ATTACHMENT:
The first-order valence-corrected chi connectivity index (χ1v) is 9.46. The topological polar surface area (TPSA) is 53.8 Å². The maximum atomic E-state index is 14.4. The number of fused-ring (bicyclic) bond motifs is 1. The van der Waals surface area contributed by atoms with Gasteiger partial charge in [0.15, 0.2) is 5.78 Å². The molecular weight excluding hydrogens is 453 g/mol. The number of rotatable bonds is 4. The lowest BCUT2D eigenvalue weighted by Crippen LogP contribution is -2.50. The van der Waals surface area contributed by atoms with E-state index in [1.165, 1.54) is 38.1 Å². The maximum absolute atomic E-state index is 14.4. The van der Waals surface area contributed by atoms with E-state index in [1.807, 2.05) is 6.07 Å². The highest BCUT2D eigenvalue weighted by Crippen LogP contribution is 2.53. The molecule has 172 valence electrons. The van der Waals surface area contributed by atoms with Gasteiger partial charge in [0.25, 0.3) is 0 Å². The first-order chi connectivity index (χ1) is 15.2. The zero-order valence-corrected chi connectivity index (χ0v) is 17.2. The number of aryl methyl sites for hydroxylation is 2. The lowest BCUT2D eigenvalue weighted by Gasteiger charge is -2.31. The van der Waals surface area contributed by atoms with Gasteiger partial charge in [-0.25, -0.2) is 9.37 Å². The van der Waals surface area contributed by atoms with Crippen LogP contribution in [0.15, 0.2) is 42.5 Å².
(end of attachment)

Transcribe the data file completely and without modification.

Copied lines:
The first-order valence-corrected chi connectivity index (χ1v) is 9.46. The topological polar surface area (TPSA) is 53.8 Å². The maximum atomic E-state index is 14.4. The number of fused-ring (bicyclic) bond motifs is 1. The van der Waals surface area contributed by atoms with Gasteiger partial charge in [0.15, 0.2) is 5.78 Å². The molecular weight excluding hydrogens is 453 g/mol. The number of rotatable bonds is 4. The lowest BCUT2D eigenvalue weighted by Crippen LogP contribution is -2.50. The van der Waals surface area contributed by atoms with E-state index in [1.165, 1.54) is 38.1 Å². The maximum absolute atomic E-state index is 14.4. The van der Waals surface area contributed by atoms with E-state index in [1.807, 2.05) is 6.07 Å². The highest BCUT2D eigenvalue weighted by Crippen LogP contribution is 2.53. The molecule has 172 valence electrons. The van der Waals surface area contributed by atoms with Gasteiger partial charge in [0.25, 0.3) is 0 Å². The first-order chi connectivity index (χ1) is 15.2. The zero-order valence-corrected chi connectivity index (χ0v) is 17.2. The number of aryl methyl sites for hydroxylation is 2. The lowest BCUT2D eigenvalue weighted by Gasteiger charge is -2.31. The van der Waals surface area contributed by atoms with Gasteiger partial charge in [-0.25, -0.2) is 9.37 Å². The van der Waals surface area contributed by atoms with Crippen LogP contribution in [0.15, 0.2) is 42.5 Å².